I also took the opportunity to mention the Italian clinical trial involving Lithium Carbonate and Riluzole that had generated a lot of interest in the ALS community. Bold claims were being made about slowing down the progression of the disease and I wanted a professional opinion and hopefully an endorsement to try it should the claims prove to be true. I’d taken along a copy of the science report that had been published a few months ago but was rather apprehensive about mentioning the subject for fear of being thought of as just some computer geek who thinks he can order up a cure as easy as ordering a book from Amazon! I wasn’t thinking that but having a terminal illness does create a certain desire to want to live! We owe it to ourselves to explore every opportunity and this one looked too good to pass by. Anyway he’s told me that he is going to look into it.

He’s also going to make an appointment for me to have another lung test just to make sure that I am not loosing any efficiency which would indicate that the disease had spread to the breathing muscles. I don’t really expect this to present a problem because at the moment I haven’t noticed any breathing problems whatsoever and I go walking regularly. The last lung test I’d had back in October had confirmed that my lungs were in excellent shape. So let’s hope that remains true.

He said that he is going to keep an eye on me at regular intervals and has set the next appointment for July so it looks like we’ll be having about three meetings a year – that’s in addition to the monthly meetings with my GP.

Mark

Information sources

http://en.wikipedia.org/wiki/Riluzole

http://en.wikipedia.org/wiki/Lumbar_puncture

http://en.wikipedia.org/wiki/Amyotrophic_lateral_sclerosis

http://en.wikipedia.org/wiki/Progressive_muscular_atrophy

http://www.dailybulletin.com/leosstory/ci_8089973

http://alslithium.atspace.com/index.html

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2 in a 100,000

That’s the odds of getting Motor Neurone Disease.

And I have it!

To put that into perspective the odds of getting cancer at some point in your life are just 1 in 3.

Considering the vast difference in odds I find it kind of ironic that it should turn out to be MND that will most probably be the disease that ends my life. I say most probably because there are no certainties in life and I keep telling myself that even though I have MND it isn’t necessarily what will kill me. Any one of a million things can still happen that could change the course of my future just as easily as did the diagnosis back in November last year. And the reason I say its ironic is because cancer is so very strong in our family on my mother’s side. As the years passed and cancer cut deeper into our family taking away loved ones including my own mother, the probability of my being diagnosed with it increased until I became convinced in my own mind that I would suffer the same fate in later life. But it’s still not too late: I could be really unlucky, survive MND for a few years and then get diagnosed with cancer too. I think that would just about finish me off in more ways then one. Surely life won’t be that cruel to me will it?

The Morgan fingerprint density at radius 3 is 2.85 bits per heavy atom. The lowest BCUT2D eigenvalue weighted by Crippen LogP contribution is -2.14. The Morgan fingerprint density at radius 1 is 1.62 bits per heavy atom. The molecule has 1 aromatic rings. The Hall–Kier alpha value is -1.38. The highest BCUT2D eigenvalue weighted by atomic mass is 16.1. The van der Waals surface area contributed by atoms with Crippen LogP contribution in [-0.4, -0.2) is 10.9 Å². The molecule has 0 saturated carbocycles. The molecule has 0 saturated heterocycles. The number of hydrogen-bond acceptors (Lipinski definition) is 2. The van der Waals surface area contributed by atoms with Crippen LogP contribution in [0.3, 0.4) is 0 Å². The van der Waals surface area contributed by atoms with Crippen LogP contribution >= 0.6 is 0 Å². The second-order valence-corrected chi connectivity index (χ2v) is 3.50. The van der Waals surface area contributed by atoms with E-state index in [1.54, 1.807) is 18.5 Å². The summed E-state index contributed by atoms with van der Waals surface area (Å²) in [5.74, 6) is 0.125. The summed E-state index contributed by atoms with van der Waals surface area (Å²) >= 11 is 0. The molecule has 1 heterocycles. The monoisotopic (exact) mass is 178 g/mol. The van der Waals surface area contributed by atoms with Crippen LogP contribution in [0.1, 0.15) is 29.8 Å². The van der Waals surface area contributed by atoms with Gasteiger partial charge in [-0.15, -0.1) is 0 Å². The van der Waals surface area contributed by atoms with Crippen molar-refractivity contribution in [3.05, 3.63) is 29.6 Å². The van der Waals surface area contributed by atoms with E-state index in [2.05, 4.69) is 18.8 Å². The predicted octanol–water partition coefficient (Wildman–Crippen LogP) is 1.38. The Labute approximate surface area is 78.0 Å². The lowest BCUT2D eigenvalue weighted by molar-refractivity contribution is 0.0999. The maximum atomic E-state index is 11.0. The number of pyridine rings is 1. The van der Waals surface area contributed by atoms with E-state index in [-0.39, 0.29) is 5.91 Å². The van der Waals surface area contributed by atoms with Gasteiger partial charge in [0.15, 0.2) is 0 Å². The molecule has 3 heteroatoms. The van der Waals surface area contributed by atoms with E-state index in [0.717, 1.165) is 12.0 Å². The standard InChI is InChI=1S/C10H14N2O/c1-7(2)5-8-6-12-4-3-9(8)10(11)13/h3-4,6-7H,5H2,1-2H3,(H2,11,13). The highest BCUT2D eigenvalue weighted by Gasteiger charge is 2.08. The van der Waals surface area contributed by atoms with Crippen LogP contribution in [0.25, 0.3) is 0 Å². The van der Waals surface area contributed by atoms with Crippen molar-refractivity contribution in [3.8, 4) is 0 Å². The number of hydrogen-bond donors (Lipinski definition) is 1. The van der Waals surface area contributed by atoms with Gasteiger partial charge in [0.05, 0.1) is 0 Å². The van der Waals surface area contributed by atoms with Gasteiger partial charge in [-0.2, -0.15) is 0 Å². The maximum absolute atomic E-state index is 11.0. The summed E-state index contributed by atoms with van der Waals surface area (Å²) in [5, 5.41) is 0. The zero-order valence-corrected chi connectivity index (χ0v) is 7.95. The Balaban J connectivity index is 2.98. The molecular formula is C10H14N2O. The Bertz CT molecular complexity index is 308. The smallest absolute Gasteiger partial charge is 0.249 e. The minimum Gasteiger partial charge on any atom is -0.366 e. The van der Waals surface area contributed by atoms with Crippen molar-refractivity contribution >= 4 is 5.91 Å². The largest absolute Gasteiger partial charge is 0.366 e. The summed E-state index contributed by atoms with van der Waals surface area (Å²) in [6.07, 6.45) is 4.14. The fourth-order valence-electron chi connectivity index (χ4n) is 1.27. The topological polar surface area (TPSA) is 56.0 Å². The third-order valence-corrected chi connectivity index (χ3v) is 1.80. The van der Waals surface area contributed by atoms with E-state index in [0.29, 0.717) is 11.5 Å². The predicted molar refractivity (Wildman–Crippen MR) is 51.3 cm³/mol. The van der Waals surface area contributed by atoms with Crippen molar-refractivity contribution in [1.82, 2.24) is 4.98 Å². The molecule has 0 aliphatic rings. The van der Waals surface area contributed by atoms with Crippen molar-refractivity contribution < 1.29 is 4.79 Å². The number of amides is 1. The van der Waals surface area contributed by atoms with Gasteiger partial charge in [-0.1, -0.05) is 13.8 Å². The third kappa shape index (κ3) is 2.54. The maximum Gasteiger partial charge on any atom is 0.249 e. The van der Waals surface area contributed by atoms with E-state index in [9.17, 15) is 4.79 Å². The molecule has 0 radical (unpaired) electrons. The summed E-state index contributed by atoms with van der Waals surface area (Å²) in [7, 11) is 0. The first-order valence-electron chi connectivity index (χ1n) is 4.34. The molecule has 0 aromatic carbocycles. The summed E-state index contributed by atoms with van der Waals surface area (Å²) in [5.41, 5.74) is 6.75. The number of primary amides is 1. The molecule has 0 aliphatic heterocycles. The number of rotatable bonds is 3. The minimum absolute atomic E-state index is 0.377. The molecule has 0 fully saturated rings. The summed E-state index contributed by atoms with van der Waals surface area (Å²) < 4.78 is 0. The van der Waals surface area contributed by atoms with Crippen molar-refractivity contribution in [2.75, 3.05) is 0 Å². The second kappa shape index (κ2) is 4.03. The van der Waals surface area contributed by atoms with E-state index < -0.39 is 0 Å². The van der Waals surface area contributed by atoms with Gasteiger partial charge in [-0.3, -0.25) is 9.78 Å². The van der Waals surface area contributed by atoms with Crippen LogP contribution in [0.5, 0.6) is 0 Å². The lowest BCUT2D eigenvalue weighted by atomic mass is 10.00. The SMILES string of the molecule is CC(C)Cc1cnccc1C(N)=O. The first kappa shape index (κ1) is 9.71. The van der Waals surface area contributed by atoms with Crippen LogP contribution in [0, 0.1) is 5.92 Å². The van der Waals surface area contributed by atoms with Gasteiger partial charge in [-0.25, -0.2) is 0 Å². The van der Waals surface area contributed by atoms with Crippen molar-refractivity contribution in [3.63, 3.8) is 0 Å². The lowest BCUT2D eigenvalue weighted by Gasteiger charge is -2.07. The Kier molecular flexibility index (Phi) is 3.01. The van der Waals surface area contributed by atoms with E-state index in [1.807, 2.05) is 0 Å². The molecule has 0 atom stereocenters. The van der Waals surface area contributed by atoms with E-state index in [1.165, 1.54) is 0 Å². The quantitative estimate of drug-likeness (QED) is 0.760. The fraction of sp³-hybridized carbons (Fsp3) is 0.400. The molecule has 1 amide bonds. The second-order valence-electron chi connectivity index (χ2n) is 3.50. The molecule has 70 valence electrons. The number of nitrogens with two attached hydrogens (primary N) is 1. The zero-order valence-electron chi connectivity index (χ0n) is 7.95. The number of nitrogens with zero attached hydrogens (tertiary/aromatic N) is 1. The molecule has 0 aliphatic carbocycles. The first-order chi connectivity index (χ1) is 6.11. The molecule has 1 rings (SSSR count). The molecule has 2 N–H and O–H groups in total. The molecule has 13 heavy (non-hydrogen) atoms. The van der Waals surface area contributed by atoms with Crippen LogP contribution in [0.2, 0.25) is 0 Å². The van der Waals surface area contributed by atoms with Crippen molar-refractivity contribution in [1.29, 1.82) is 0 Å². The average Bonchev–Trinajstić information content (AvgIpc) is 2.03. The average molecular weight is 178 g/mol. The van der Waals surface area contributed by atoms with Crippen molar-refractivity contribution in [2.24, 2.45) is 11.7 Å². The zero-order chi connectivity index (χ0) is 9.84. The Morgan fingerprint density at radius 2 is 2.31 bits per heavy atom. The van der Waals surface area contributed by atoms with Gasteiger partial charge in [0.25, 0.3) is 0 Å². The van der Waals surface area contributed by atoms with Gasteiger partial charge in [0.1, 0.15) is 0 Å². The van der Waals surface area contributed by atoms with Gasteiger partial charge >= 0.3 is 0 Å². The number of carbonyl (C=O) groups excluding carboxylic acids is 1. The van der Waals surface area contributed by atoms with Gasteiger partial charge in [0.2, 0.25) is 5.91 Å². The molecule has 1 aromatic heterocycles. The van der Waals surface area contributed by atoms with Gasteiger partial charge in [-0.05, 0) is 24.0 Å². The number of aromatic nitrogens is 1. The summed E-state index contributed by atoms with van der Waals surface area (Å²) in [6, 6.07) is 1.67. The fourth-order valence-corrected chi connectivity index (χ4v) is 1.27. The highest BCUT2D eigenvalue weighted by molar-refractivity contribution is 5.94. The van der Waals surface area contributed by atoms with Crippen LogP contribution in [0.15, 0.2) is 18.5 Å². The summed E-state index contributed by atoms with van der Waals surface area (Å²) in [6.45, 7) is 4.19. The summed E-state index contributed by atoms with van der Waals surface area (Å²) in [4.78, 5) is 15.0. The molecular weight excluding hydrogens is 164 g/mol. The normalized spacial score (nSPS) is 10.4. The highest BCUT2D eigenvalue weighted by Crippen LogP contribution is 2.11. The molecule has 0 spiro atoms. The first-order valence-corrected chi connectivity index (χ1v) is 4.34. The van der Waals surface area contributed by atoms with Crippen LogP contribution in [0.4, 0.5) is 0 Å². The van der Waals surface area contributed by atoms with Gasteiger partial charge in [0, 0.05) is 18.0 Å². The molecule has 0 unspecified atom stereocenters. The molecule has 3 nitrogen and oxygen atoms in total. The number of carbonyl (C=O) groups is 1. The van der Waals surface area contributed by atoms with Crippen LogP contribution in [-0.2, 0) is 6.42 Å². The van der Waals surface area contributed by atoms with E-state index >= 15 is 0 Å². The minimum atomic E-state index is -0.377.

So faced with these kind of odds just how do you deal with the news of being told that the ‘nerve beginnings’ in the brain are prematurely starting to die and that there is no known cure and that your life expectancy will be significantly short?

How do you deal with such life-crushing news and the thought of not only dying before your time but also from an unrelenting, horrific and fatal disease that will leave you unable to walk, talk, dress, wash or feed yourself as the brain gradually losses the ability to ‘talk’ to the voluntary muscle system throughout the body? To be trapped in the ultimate prison, the one you can never walk away from and the one that never gives you time off for good behaviour, to end up being 100% dependent on other people. In the most common form of the disease average life expectancy is just 2-5 years.